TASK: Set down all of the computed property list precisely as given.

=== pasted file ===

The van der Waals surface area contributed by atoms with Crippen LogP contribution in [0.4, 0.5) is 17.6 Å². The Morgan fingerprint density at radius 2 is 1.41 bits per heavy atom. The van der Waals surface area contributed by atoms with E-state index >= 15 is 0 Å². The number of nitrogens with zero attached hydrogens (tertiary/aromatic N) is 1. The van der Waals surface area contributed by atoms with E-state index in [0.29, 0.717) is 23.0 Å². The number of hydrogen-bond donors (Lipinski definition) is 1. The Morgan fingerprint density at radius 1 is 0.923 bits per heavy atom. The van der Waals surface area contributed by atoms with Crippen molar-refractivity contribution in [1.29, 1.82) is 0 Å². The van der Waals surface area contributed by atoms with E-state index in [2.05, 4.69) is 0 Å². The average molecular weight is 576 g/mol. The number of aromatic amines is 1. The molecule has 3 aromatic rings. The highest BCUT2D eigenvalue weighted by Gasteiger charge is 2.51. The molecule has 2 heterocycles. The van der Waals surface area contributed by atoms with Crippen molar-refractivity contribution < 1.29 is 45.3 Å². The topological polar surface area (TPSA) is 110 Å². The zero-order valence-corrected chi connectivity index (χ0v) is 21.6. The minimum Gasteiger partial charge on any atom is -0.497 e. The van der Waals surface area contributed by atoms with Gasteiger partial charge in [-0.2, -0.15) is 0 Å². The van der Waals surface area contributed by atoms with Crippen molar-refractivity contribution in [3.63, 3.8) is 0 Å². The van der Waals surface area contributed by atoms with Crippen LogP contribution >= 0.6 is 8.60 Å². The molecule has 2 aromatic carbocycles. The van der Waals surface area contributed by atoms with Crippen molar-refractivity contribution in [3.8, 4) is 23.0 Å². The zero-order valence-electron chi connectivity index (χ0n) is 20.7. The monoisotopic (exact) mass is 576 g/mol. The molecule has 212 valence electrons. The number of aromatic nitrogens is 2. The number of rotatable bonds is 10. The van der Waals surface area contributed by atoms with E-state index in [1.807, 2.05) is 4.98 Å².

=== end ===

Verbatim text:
The van der Waals surface area contributed by atoms with Crippen LogP contribution in [0.4, 0.5) is 17.6 Å². The Morgan fingerprint density at radius 2 is 1.41 bits per heavy atom. The van der Waals surface area contributed by atoms with E-state index >= 15 is 0 Å². The number of nitrogens with zero attached hydrogens (tertiary/aromatic N) is 1. The van der Waals surface area contributed by atoms with E-state index in [0.29, 0.717) is 23.0 Å². The number of hydrogen-bond donors (Lipinski definition) is 1. The Morgan fingerprint density at radius 1 is 0.923 bits per heavy atom. The van der Waals surface area contributed by atoms with Crippen molar-refractivity contribution in [1.29, 1.82) is 0 Å². The van der Waals surface area contributed by atoms with E-state index in [2.05, 4.69) is 0 Å². The average molecular weight is 576 g/mol. The number of aromatic amines is 1. The molecule has 3 aromatic rings. The highest BCUT2D eigenvalue weighted by Gasteiger charge is 2.51. The molecule has 2 heterocycles. The van der Waals surface area contributed by atoms with Crippen molar-refractivity contribution < 1.29 is 45.3 Å². The topological polar surface area (TPSA) is 110 Å². The zero-order valence-corrected chi connectivity index (χ0v) is 21.6. The minimum Gasteiger partial charge on any atom is -0.497 e. The van der Waals surface area contributed by atoms with Gasteiger partial charge in [-0.2, -0.15) is 0 Å². The van der Waals surface area contributed by atoms with Crippen molar-refractivity contribution in [3.63, 3.8) is 0 Å². The van der Waals surface area contributed by atoms with Crippen LogP contribution >= 0.6 is 8.60 Å². The molecule has 2 aromatic carbocycles. The van der Waals surface area contributed by atoms with Crippen molar-refractivity contribution in [3.8, 4) is 23.0 Å². The zero-order valence-electron chi connectivity index (χ0n) is 20.7. The monoisotopic (exact) mass is 576 g/mol. The molecule has 212 valence electrons. The number of aromatic nitrogens is 2. The number of rotatable bonds is 10. The van der Waals surface area contributed by atoms with E-state index in [1.807, 2.05) is 4.98 Å².